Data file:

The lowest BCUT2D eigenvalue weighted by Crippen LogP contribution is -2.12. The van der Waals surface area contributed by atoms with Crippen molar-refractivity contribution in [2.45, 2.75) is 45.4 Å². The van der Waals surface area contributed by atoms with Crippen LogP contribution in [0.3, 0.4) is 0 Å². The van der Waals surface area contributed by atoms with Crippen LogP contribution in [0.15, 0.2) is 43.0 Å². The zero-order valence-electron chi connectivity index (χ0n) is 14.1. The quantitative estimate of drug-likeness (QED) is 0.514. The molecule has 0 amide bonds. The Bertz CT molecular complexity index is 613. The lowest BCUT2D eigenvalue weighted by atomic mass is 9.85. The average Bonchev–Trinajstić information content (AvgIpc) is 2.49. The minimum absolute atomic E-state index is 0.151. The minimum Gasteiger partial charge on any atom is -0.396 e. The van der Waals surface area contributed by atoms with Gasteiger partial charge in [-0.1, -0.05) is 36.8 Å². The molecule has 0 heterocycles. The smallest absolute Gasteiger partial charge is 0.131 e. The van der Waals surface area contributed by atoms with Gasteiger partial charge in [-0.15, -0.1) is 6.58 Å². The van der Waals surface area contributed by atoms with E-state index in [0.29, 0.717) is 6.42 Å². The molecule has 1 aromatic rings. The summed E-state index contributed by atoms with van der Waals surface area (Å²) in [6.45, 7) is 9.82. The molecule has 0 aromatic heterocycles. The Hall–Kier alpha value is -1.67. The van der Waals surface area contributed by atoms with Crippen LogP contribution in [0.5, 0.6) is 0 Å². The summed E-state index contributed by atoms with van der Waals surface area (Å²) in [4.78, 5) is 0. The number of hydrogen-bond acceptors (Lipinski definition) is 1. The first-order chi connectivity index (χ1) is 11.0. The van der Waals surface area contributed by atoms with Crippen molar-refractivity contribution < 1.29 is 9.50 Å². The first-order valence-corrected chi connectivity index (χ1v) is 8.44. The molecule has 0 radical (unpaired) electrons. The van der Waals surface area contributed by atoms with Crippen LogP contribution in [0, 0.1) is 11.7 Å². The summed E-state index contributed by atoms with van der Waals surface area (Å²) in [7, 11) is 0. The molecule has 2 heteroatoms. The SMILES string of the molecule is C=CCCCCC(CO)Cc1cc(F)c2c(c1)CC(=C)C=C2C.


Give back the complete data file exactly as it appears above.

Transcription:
The lowest BCUT2D eigenvalue weighted by Crippen LogP contribution is -2.12. The van der Waals surface area contributed by atoms with Crippen molar-refractivity contribution in [2.45, 2.75) is 45.4 Å². The van der Waals surface area contributed by atoms with Crippen LogP contribution in [0.3, 0.4) is 0 Å². The van der Waals surface area contributed by atoms with Crippen LogP contribution in [0.15, 0.2) is 43.0 Å². The zero-order valence-electron chi connectivity index (χ0n) is 14.1. The quantitative estimate of drug-likeness (QED) is 0.514. The molecule has 0 amide bonds. The Bertz CT molecular complexity index is 613. The lowest BCUT2D eigenvalue weighted by atomic mass is 9.85. The average Bonchev–Trinajstić information content (AvgIpc) is 2.49. The minimum absolute atomic E-state index is 0.151. The minimum Gasteiger partial charge on any atom is -0.396 e. The van der Waals surface area contributed by atoms with Gasteiger partial charge in [-0.1, -0.05) is 36.8 Å². The molecule has 0 heterocycles. The smallest absolute Gasteiger partial charge is 0.131 e. The van der Waals surface area contributed by atoms with Gasteiger partial charge in [-0.15, -0.1) is 6.58 Å². The van der Waals surface area contributed by atoms with E-state index in [0.29, 0.717) is 6.42 Å². The molecule has 1 aromatic rings. The summed E-state index contributed by atoms with van der Waals surface area (Å²) in [6.45, 7) is 9.82. The molecule has 0 aromatic heterocycles. The Hall–Kier alpha value is -1.67. The van der Waals surface area contributed by atoms with Crippen LogP contribution in [0.5, 0.6) is 0 Å². The summed E-state index contributed by atoms with van der Waals surface area (Å²) in [4.78, 5) is 0. The number of hydrogen-bond acceptors (Lipinski definition) is 1. The first-order chi connectivity index (χ1) is 11.0. The van der Waals surface area contributed by atoms with Crippen molar-refractivity contribution < 1.29 is 9.50 Å². The first-order valence-corrected chi connectivity index (χ1v) is 8.44. The molecule has 0 radical (unpaired) electrons. The van der Waals surface area contributed by atoms with Crippen LogP contribution in [0, 0.1) is 11.7 Å². The summed E-state index contributed by atoms with van der Waals surface area (Å²) in [7, 11) is 0. The molecule has 2 heteroatoms. The SMILES string of the molecule is C=CCCCCC(CO)Cc1cc(F)c2c(c1)CC(=C)C=C2C.